Personally I like Windows 8, I find it perfectly usable and appreciate the convenience of the tablet format. That said, I look at all these hybrid devices and my heart sinks: these are devices that are neither one thing nor another, and pay for it with complexity and expense. Will they win over users who might otherwise have bought a MacBook? I am doubtful.

Windows RT and Intel Atom devices are more interesting. If Microsoft and its partners can push out Windows 8 devices that inexpensive and work well on tablets without keyboard clutter, that is what has potential to disrupt the market.

That brings me on to Surface. It is all in the body language: the conviction that was missing from the Windows 8 keynote in the morning was present in the Surface keynote in the afternoon. Even the room was better, with stylish Surface fake pavement art in the corridor and smart white seating.


General Manager Panos Panay showed off little details, like the way the rear camera angles so that it is level when the Surface is set on its kickstand. He talked about Microsoft’s drop tests, claiming that they had tested 72 different ways to drop a Surface and designed it not to break. He demonstrated this by dropping it onto a carpet, which was not too challenging, but the fact that Sinofsky successfully used it as a skateboard was more impressive.


No doubt then: Microsoft has more enthusiasm for Surface, described by Panay as “the perfect expression of Windows”, than it does for the 1000 certified devices from its partners, though the company would never admit that directly.

What is the significance of Surface? It goes beyond the device itself. It will impact Microsoft’s relationship with its hardware partners. It embodies an Apple-like principle that design excellence means hardware designed for software designed for hardware. It shows that the “OK but nothing special” approach of most Windows hardware vendors is no longer good enough. If Surface is popular, it will also introduce demand for more of the same: a 7” Surface, a Surface phone, and more.

Despite its quality, the success of Surface is not assured. The biggest problem with Windows 8 now is with the lack of outstanding apps. That is not surprising given that the platform is new, and you would think that users would make allowance for that. On the other hand, they may lack patience and opt for better supported platforms instead, in which case building app momentum will be a challenge.

ITWriting app hits the Windows 8 store

Hands on where possible is part of my technical journalism philosophy, so I have been trying out Windows 8 development for some time. After playing around with and adapting Microsoft’s blog reader sample I decided to take it further and try submitting it to the Windows 8 Store.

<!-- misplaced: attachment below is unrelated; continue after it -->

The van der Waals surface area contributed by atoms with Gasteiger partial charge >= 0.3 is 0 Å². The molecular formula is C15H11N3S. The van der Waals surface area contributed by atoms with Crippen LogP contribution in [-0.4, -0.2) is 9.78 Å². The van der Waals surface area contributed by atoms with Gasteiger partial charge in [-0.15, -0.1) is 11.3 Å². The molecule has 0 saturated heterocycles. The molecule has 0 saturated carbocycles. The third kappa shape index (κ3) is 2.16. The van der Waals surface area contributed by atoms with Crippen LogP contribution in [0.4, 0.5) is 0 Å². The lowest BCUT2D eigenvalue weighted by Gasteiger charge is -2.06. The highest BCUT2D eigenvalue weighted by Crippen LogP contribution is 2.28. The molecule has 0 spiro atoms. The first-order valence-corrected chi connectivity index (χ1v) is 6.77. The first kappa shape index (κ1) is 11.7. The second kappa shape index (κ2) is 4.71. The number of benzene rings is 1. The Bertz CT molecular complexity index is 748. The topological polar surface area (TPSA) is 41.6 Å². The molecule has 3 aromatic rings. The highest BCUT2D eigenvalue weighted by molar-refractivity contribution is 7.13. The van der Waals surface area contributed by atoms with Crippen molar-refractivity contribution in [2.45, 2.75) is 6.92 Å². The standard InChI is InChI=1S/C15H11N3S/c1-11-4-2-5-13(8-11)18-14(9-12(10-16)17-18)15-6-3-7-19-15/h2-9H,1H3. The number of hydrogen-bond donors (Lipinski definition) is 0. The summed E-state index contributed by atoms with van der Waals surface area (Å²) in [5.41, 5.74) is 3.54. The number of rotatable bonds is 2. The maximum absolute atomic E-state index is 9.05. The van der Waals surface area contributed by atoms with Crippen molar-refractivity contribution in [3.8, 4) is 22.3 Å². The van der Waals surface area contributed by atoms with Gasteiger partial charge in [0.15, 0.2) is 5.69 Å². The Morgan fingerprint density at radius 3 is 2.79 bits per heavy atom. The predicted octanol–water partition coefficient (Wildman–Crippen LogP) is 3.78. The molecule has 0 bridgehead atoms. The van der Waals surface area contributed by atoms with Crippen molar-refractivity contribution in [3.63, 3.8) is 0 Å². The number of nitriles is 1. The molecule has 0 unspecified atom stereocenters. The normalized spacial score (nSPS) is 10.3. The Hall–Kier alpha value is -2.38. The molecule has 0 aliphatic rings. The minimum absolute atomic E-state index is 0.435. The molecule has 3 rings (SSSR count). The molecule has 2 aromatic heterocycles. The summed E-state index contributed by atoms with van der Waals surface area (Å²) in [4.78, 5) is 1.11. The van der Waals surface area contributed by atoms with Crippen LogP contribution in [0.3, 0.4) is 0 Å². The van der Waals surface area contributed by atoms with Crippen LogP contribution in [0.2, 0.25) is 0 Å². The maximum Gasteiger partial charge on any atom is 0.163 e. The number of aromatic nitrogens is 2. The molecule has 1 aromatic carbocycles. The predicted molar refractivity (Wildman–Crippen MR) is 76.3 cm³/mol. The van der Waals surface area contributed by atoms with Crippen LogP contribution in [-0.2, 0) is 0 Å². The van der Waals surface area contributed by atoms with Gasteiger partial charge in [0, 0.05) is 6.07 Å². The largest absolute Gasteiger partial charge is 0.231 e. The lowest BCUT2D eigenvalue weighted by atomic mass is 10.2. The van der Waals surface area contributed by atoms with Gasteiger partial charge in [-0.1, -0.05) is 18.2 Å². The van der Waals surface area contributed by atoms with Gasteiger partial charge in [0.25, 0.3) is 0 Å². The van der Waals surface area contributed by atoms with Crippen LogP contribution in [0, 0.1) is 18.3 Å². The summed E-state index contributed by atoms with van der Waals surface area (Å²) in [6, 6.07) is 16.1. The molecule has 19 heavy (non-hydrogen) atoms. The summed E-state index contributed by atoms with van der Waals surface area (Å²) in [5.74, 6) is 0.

Today it was certified so you can install it now. It is free of course. 


There is not much to it. It features quick access to recent posts on itwriting.com and gadgets.itwriting.com, recent tweets, and dedicated links to Windows 8 survival guides for both keyboard/mouse and touch/tablet users.

Despite its simplicity, creating the app was an interesting exercise. Having the app layout change in a moderately sensible way when switched between portrait and landscape, and filled or snapped, taught me a bit about XAML and the VisualStateManager element. I also struggled a bit with the flyouts that you use to implement app settings, the ones that appear when the user displays the Charms menu and taps or clicks Settings when your app has the focus. I used the official sample though I discovered that it will not compile as-is because the standard brush names have changed since the release preview for which the sample was apparently created. I have have some sort of z-order bug there which I have not yet solved.

Creating apps for Windows 8 is not difficult exactly, but it is fiddly. It seems to me harder than, for example, creating a desktop app using Windows Forms. In mitigation, setup and deployment is done for you which is a significant advantage. I was also pleased to discover that the app works fine on a Surface RT.


The Windows Store certification process was rather straightforward in my case; the app passed first time. I had noticed from other reports that having a privacy policy in place is important, so made sure that this is linked in this settings.

I do have some ideas for making the app a little more interesting. Share support and offline support would be obvious enhancements. Watch out for future updates!